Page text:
Tags: Senate | Weaken | House | Tax | Investment | Fund | Managers

Senate May Weaken House Tax on Investment Fund Managers

By    |   Wednesday, 09 Jun 2010 08:33 AM

Senate Democrats reportedly are close to an accord to trim a tax increase on private equity and hedge fund managers that was approved by the House.

The Senate plan would tax fund managers’ share of profits at about 33 percent for assets held less than seven years, and about 31 percent for the rest.

The tax is part of the $115 billion jobs bill that was approved by the House May 28 and is being considered by the Senate now, a Senate aide told Bloomberg.

The House mandated a tax rate of about 35 percent for fund managers’ profits, known as carried interest, regardless of how long the assets were held.

Under current rules, carried interest is treated as a capital gain. So assets held more than a year are taxed at only 15 percent.

In addition to private equity and hedge fund managers the carried interest tax would apply to venture capital and real estate fund managers.

Democrats in Congress want to increase the fund managers tax to pay for other elements of the bill, including an extension of unemployment compensation, restoration of various tax cuts that are set to expire and an increase in municipal bond subsidies.

Democrats urgently want to pass the bill, because unemployment benefits ceased for thousands of people after May 31. The Labor Department estimates more than 320,000 will suffer benefit losses by Friday if a bill isn’t passed.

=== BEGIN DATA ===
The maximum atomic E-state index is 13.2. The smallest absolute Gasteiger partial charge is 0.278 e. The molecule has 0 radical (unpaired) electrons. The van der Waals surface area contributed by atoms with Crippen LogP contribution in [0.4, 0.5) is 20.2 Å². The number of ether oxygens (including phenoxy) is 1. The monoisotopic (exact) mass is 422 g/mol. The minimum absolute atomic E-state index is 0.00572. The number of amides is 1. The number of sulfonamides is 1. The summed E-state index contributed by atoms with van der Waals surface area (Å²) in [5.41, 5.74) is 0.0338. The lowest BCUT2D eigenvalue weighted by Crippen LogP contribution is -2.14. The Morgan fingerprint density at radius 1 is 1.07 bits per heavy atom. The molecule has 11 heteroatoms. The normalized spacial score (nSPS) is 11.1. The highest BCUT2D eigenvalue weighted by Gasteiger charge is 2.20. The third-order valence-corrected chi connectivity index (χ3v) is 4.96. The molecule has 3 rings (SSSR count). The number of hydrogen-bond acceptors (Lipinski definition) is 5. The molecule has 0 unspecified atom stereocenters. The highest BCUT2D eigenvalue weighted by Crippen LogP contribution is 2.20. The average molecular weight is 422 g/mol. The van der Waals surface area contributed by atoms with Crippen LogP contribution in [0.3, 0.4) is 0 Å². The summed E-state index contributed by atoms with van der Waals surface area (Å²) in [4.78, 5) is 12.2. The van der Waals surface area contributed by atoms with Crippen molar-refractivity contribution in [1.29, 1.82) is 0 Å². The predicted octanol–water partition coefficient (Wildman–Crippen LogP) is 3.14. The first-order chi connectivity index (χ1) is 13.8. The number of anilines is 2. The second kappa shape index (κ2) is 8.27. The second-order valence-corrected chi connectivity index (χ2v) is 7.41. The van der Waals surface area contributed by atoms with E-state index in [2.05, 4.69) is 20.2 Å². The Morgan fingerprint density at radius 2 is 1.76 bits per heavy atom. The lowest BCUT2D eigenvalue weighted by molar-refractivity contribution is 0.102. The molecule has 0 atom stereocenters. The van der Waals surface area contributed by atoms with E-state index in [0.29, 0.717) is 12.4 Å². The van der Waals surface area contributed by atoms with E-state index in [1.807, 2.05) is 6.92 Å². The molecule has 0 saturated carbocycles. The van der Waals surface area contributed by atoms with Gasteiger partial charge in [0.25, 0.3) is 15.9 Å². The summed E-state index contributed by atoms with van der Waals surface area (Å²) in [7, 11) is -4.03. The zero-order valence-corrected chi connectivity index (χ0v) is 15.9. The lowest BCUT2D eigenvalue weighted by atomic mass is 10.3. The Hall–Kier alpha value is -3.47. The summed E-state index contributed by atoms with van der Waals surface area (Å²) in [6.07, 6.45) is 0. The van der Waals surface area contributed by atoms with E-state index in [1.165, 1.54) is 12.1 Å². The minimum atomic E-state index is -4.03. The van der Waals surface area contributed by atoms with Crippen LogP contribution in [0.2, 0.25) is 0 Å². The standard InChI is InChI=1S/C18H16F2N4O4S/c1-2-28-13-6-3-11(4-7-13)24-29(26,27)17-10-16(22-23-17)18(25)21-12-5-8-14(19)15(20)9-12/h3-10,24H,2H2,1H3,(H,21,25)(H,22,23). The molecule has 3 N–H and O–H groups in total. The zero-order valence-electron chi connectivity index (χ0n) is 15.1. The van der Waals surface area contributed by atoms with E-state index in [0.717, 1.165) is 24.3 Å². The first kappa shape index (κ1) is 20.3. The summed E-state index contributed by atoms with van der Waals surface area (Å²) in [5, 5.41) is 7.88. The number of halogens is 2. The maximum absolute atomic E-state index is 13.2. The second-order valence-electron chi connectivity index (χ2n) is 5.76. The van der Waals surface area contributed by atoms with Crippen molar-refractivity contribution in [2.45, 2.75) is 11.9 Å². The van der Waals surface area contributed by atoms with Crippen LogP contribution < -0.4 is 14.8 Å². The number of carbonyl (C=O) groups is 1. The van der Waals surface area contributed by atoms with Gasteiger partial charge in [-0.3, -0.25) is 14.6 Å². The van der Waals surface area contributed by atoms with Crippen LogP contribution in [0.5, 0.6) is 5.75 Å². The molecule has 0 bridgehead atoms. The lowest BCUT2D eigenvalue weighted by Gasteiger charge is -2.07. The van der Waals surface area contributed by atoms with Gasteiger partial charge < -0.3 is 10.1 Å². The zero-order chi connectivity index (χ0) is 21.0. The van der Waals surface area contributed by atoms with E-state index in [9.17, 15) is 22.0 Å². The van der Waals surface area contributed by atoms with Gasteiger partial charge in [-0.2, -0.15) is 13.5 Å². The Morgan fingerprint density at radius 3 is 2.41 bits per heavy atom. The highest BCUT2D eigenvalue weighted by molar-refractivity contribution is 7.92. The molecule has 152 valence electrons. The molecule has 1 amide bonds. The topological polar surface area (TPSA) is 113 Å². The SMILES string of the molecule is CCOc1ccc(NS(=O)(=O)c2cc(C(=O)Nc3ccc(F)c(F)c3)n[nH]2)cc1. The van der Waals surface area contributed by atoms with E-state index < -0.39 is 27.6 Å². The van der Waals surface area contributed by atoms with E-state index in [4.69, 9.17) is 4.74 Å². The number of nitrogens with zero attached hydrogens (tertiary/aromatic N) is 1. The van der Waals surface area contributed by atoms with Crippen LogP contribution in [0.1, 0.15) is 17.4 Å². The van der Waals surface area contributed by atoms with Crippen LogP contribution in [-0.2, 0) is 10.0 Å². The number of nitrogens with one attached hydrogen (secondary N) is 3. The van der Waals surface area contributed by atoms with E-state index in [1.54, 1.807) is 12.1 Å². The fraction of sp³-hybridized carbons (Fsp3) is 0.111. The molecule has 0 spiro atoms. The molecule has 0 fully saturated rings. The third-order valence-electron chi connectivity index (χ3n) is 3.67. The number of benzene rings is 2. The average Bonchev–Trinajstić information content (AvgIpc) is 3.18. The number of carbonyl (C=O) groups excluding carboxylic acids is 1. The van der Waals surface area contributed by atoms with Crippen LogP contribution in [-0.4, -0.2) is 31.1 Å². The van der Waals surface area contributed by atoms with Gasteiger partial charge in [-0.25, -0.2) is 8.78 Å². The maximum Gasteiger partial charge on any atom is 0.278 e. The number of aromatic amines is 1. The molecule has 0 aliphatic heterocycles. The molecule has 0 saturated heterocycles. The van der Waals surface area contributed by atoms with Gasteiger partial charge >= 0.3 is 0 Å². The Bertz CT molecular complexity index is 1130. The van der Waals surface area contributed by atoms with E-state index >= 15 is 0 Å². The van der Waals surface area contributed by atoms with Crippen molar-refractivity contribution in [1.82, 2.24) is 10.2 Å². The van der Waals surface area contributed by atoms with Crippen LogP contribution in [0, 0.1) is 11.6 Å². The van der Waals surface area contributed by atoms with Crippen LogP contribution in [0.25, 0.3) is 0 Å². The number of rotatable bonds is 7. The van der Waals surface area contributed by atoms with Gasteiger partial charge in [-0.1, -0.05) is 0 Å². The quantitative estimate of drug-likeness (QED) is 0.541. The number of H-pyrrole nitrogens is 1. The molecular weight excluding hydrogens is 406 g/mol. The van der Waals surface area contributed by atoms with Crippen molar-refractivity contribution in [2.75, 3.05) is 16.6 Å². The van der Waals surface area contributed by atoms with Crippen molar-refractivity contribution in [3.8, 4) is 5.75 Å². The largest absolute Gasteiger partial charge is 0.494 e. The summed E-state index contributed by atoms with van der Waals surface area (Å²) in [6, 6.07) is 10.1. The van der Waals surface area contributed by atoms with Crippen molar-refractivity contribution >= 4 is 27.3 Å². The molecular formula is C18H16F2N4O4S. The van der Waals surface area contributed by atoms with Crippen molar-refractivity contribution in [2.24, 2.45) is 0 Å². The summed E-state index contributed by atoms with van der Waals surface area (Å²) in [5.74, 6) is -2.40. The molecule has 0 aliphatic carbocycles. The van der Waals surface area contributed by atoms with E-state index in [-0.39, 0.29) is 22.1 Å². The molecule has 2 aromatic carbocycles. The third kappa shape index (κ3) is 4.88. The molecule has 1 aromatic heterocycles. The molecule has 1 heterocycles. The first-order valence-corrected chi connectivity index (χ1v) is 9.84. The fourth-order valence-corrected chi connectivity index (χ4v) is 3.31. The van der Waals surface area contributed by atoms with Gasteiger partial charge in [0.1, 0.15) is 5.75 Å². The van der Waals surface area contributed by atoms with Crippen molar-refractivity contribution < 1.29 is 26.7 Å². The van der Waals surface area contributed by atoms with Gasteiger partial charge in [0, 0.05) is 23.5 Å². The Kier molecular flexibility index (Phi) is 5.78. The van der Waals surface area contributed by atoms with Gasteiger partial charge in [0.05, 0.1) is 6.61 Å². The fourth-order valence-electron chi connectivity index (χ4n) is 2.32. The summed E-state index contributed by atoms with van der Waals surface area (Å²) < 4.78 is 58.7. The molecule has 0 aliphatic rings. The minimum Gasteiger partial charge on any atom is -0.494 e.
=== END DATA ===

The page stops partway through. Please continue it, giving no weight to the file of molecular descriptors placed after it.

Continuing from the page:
But some Senators oppose the tax increase on fund managers, because they worry that it will cost the economy jobs.

Meanwhile, billionaire hedge fund manager Edward Lampert may have found a way around any increase in the carried interest tax.

His fund, ESL Partners, transferred about $829 million of stock in Sears, AutoNation and AutoZone to him last week, according to regulatory filings, Bloomberg reports.

And the fund is slated to distribute more shares of those stocks to Lampert by July 31.

Assuming direct possession of the stock means Lampert would be taxed at the capital-gains rate of 15 percent when he sold it, rather than the higher rate his fund would have to pay under the bill, accountant Robert Willens told Bloomberg.

“It’s totally an astute thing to do,” he said. “It doesn’t take a fortune teller to predict that we are going to see a lot of this activity between now and the end of the year.”

Investment legend Warren Buffett has expressed support for a tax increase.

“If you believe in taxing people who earn income on their occupation, I think you should tax people on carried interest,” he said in a congressional hearing.

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Senate Democrats reportedly are close to an accord to trim a tax increase on private equity and hedge fund managers that was approved by the House. The Senate plan would tax fund managers share of profits at about 33 percent for assets held less than seven years, and...
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Wednesday, 09 Jun 2010 08:33 AM
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